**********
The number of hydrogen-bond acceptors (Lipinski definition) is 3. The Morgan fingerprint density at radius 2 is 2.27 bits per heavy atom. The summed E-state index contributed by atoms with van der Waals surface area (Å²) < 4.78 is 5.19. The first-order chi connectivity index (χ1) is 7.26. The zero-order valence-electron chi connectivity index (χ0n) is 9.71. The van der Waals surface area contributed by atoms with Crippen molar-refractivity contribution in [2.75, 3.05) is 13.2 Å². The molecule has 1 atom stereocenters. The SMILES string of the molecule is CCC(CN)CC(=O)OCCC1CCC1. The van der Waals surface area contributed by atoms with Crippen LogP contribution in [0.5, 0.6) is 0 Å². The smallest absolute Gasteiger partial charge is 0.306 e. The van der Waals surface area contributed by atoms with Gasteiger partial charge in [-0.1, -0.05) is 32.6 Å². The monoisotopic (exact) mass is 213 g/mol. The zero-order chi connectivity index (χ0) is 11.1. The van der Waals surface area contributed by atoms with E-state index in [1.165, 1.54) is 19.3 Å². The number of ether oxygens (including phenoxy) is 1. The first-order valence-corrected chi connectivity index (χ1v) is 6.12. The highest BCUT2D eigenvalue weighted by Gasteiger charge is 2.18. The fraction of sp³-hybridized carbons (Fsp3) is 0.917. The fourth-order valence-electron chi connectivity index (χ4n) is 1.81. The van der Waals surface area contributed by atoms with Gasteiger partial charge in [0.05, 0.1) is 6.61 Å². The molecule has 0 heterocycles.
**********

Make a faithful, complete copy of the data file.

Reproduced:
The number of hydrogen-bond acceptors (Lipinski definition) is 3. The Morgan fingerprint density at radius 2 is 2.27 bits per heavy atom. The summed E-state index contributed by atoms with van der Waals surface area (Å²) < 4.78 is 5.19. The first-order chi connectivity index (χ1) is 7.26. The zero-order valence-electron chi connectivity index (χ0n) is 9.71. The van der Waals surface area contributed by atoms with Crippen molar-refractivity contribution in [2.75, 3.05) is 13.2 Å². The molecule has 1 atom stereocenters. The SMILES string of the molecule is CCC(CN)CC(=O)OCCC1CCC1. The van der Waals surface area contributed by atoms with Crippen LogP contribution in [0.5, 0.6) is 0 Å². The smallest absolute Gasteiger partial charge is 0.306 e. The van der Waals surface area contributed by atoms with Gasteiger partial charge in [-0.1, -0.05) is 32.6 Å². The monoisotopic (exact) mass is 213 g/mol. The zero-order chi connectivity index (χ0) is 11.1. The van der Waals surface area contributed by atoms with E-state index in [1.165, 1.54) is 19.3 Å². The number of ether oxygens (including phenoxy) is 1. The first-order valence-corrected chi connectivity index (χ1v) is 6.12. The highest BCUT2D eigenvalue weighted by Gasteiger charge is 2.18. The fraction of sp³-hybridized carbons (Fsp3) is 0.917. The fourth-order valence-electron chi connectivity index (χ4n) is 1.81. The van der Waals surface area contributed by atoms with Gasteiger partial charge in [0.05, 0.1) is 6.61 Å². The molecule has 0 heterocycles.